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From André Warnier ...@ice-sa.com>
Subject Re: Create FileInputStream in servlet from remote file with accentuated character name
Date Thu, 17 Sep 2009 23:41:20 GMT
Christopher Schultz wrote:
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> Sylvie,
> 
> On 9/17/2009 9:12 AM, Sylvie Perrin wrote:
>> I have a shared directory on a windows system named SHAREDDIR and
>> containing one file named "fichié.txt"

Sylvie,
why do you not name your file "fichier.txt", like it should be written 
in French ?  That would solve your problem immediately, save a lot of 
ink on this thread, and save you a lot of time in the end.

Seriously.

There are so many pieces that play their part between on the one side a 
browser that you do not control, on a workstation that you do not 
control, in the middle HTML and HTTP for which the default character set 
is iso-8859-1 and Java for which the internal character set is Unicode, 
a local Linux filesystem which is charset-agnostic, and on the other 
side a Windows system which stores its filenames in directories as 
Unicode, that you will never get a solution that is totally foolproof.
If you have to play with a web application which involves files on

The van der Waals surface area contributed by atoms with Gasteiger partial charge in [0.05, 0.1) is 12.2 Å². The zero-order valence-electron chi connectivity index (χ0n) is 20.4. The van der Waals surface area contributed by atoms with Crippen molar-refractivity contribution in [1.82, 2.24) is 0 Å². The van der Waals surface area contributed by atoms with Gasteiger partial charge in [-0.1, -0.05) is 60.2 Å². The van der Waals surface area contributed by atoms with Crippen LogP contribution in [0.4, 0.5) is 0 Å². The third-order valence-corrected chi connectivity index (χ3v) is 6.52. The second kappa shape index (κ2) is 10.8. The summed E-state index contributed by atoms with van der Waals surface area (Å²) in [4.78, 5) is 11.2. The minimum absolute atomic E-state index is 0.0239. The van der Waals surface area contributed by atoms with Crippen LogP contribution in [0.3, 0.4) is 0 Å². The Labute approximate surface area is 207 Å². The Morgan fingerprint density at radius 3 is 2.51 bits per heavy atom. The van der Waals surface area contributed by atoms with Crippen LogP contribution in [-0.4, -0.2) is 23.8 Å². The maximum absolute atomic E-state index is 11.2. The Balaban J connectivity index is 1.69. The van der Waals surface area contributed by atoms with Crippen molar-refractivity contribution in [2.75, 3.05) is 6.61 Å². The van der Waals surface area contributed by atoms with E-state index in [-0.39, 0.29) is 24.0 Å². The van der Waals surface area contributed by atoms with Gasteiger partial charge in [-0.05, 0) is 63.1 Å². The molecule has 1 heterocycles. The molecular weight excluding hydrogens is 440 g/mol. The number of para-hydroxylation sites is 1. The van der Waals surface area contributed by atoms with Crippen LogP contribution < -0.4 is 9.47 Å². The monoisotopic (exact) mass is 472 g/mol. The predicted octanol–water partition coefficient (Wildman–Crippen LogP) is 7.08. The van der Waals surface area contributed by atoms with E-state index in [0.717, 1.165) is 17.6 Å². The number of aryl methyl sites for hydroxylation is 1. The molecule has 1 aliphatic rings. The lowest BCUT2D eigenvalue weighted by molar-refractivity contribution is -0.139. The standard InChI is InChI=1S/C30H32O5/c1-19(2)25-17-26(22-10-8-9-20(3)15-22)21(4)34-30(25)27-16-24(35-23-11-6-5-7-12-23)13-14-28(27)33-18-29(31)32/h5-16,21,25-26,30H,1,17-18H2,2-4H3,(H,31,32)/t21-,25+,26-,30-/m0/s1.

different platforms, stick with filenames that are purely made of 
US-ASCII characters.

André




Seriously now, let's start at the beginning.
You are, like many of us, the victim of these horrible English-speaking 
imperialists in the computer industry. They just don't understand 
alphabets with more than 27 letters, and get totally confused by our és 
and às and cédilles and sharfe s'eses. But since they got there first 
(mainly because of all the anti-competitive subsidies they gave to 
Boeing and GM), we are the ones who have to adapt.

So, you have a file, which on your Unix/Linux system looks like
/home/me/mountDir/fichié.txt.
Or, does it really ?

Try the following :
- open a console window on your Linux system
- enter the command "locale -a", and find 2 result lines like :
fr_FR.iso8859-1
fr_FR.utf8
(or something similar, the point being to have one looking like it 
contains 8859-1 and the other looking like it contains "utf8").

- now enter "export LC_CTYPE=fr_FR.iso8859-1"
(adapt this in function of what you found above with locale -a)

- now enter "ls -l /home/me/mountDir/"
How does the filename look like ?

- now enter "export LC_CTYPE=fr_FR.utf8"
(adapt this in function of what you found above with locale -a)

- now enter "ls -l /home/me/mountDir/" again
How does the filename look like now ?

I would bet the file name looks different.

Now go to your Windows systems, open the Windows Explorer, and look at 
what this filename loks like.
Then on your Windows system, open a command window, navigate to the same 
directory, do a "dir", and look at what the filename loks like.
A difference, also ?

Why is that ?
The filename itself did not change in the directory of your Windows system.

But the name of that file is going to "look" different, depending on how 
many "layers" of software there are between that directory entry and the